All technology looks like magic until you understand it. The act of turning grapes into wine pivots on the process of fermentation, a step that can happen spontaneously and looks exactly like a miracle when you can’t see the wee yeast beasties floating in the air that made it possible.
Which isn’t to say that people didn’t use yeast, they did so obliviously all the time. The foam from fermenting beer was used to rise bread; crushed Roman grapes in an amphora eventually started to bubble in a way that resembled boiling – in fact the term fermentation comes from the Latin fevere: to boil. They knew the how but not the why, and wouldn’t truly understand until Louis Pasteur identified the mechanics of how yeast cells multiply in 1857. Until then: magic.
The Renaissance-era Florentines were feeling mighty magical when they came up with a fix for inconsistent vintages in Tuscany. In the 1400s (when the world was cooler), using the crush-and-wait approach made your nascent wine vulnerable to the temperature swings of autumn, if you had a warm fall the yeasts would thrive and eat up all the yummy sugars, producing a drier wine (still a bit sweeter than today’s standards). A cool autumn made fermentation take way longer and could even make the yeasts go dormant, leaving elevated sugars in your accidentally sweet wine. To the entrepreneurial Florentines, who were making large coin exporting Chiantis to Europe with their new snazzy Sangiovese grape, this was a big marketing problem: how could your consumer trust your wine when they never knew how sweet it was gonna be?
The fix they came up with was called the Governo method, and it would be used all over Tuscany and beyond until the advent of electricity. It goes like this: you do your regular vineyard harvest, but reserve a couple rows to let the fruit hang and ripen until it just about falls off the vine. You do your standard crush and ferment (but you don’t inoculate because you don’t know about yeast yet), but as the fermentation slows down (“stuck” in winemaker parlance) you pick and crush the remaining grapes (at this point semi-dried and hella sweet) and add the juice to the mix, reviving and strengthening the yeasts and resulting in a stronger, drier wine, lower in acid and consistent year after year.
Modern Tuscan winemakers can control their ferments with a temperature dial, so the Governo method is nearly extinct, but there are a few renegade producers experimenting with it, particularly Andrea Valiani and his son Marco of Terrescure, a relatively young, upstart winery (although Andrea has been in the wine business his whole life). My “Back Up The Truck” wine today is their Lotto Unico 2016 Toscana IGT, a blend of Sangiovese and Merlot that I’ve been calling the “Tuscan Amarone”.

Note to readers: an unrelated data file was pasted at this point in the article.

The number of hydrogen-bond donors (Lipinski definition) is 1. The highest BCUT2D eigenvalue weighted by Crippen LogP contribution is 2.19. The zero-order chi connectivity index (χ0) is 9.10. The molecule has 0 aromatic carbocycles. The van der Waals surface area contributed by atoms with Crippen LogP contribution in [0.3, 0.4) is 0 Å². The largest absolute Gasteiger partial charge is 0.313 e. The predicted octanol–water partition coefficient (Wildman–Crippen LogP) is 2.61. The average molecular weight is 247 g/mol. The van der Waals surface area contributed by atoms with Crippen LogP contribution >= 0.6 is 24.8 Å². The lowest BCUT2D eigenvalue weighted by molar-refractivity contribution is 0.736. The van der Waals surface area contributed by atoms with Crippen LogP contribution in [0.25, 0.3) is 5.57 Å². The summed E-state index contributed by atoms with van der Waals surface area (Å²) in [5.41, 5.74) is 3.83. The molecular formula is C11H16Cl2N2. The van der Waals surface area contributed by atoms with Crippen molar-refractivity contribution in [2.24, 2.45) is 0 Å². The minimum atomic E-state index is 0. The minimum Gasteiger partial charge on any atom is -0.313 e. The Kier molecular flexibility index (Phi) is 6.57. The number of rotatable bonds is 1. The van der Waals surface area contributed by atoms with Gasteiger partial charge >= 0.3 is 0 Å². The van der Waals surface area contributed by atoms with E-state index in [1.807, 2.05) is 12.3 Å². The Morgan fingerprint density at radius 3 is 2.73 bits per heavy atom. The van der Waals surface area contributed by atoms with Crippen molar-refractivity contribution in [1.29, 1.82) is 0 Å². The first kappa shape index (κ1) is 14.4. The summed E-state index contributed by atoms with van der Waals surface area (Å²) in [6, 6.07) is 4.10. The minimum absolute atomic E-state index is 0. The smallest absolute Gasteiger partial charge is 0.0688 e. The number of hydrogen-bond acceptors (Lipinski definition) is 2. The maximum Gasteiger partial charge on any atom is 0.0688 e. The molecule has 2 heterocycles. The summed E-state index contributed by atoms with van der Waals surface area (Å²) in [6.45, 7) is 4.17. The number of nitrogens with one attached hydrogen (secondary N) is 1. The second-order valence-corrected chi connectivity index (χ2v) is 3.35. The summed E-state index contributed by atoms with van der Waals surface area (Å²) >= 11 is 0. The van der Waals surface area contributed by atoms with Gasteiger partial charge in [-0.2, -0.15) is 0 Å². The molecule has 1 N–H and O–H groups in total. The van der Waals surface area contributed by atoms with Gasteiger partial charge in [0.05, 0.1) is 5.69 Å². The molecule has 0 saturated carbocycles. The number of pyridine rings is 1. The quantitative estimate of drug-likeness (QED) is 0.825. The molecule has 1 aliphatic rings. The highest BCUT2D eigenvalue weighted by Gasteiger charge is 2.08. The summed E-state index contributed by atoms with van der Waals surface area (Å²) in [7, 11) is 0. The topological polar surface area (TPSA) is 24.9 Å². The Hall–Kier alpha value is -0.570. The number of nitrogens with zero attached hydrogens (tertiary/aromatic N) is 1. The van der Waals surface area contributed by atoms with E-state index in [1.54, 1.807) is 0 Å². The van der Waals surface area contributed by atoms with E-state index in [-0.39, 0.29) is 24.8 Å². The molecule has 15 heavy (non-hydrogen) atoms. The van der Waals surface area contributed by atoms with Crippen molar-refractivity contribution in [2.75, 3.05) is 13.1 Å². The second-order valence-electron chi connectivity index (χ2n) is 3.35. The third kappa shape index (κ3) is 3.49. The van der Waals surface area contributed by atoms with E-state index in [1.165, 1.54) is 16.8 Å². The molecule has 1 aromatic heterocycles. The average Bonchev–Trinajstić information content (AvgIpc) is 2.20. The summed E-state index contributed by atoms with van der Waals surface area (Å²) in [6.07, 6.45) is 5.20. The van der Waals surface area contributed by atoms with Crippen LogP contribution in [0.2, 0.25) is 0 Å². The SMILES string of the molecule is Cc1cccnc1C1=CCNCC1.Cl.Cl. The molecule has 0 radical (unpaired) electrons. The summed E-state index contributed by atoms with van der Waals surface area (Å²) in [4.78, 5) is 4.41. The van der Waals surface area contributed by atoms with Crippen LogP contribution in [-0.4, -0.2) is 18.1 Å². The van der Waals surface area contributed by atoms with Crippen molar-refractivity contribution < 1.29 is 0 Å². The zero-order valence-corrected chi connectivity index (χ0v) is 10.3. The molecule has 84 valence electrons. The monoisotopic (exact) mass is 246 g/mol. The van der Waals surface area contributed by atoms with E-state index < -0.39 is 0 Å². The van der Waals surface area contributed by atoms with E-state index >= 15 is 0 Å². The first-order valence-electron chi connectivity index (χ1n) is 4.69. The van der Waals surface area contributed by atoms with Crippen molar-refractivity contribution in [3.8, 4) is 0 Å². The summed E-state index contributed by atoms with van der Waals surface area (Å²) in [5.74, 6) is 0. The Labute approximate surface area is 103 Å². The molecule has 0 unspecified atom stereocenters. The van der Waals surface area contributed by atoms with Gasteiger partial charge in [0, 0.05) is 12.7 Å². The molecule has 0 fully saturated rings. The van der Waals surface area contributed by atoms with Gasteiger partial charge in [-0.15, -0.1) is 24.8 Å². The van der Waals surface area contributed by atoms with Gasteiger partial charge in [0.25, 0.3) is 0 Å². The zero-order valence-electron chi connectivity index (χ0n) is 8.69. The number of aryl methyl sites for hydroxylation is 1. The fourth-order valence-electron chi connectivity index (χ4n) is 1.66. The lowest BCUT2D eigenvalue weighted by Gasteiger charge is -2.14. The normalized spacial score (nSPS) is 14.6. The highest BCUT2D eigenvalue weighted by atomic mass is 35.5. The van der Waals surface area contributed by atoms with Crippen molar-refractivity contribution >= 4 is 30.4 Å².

To be clear: there’s no such thing as Tuscan Amarone. Amarone is only found further north in Valpolicella near Verona (and the Tuscans would argue that the Governo method predates Amarone by centuries). It is a helpful shorthand, though, to describe this rustic beast, a throwback to pre-industrial styles of Italian wine mixing raisinated grapes into the heady brew of roasted plums, mocha and caramel apple. Because the ancient Governo process is by nature oxidative, there’s also a soft basalmic quality on the nose, before unfolding into a full body (but not as heavy as Amarone) and a two-minute finish. The dried grape addition puts the sweetness slightly above Amarone levels (15g/l compared to 12g/l), drier than many Californian reds but sweeter than most bone-dry modern Tuscan wines; on average, wines have never been drier than they are today, and Lotto Unico is a nostalgic homage to a different age when sweetness, not ubiquitous as it is today, was considered a luxury.
This is a wine for the end of the evening or the beginning of one, on a patio, with or without food (although I could destroy a burger with this, and great, now I’m hungry), and it’s a way-cool glimpse into the history of winemaking and the styles of yesteryear. I wish I had more...
Terrescure Lotto Unico 2016, Toscana I.G.T. 99 points Luca Maroni, 8 6-packs available, $59.98 +tax
Until next time, have a great weekend, stay safe, and Happy Drinking!
POSTSCRIPT: I know that the word “sweet” is the opposite of a safe-word for many wine drinkers, so I just wanted to give some context as to the residual sugar levels of a few popular wines. The antiquated 00-0-1-2-etc. dryness scale describes the impression of sweetness, which can be slewed by glycerine, acids and tannins (Coca-Cola famously hides its 39 grams of sugar per can behind a hefty dose of phosphoric acid – Apothic Red can appear dry to some because it balances its 19g with stemmy tannins), it is much more helpful to show the actual sugar content:
Chateau de Beaucastel: 4g/l
Purple Angel: 4g/l
Kendall Jackson Chardonnay: 7g/l
The Prisoner: 8g/l
Caymus Cabernet Sauvignon: 9g/l
Belle Glos Pinot Noir: 10g/l
Masi Costasera Amarone: 10g/l
Brut Champagne: up to 12g/l
Lotto Unico: 15g/l
Apothic Red: 19g/l
Dr. Loosen “Dr. L” Riesling: 44g/l
Taylor Fladgate Tawny 10yr Port: 112g/l
Jackson-Triggs Vidal Icewine: 225g/l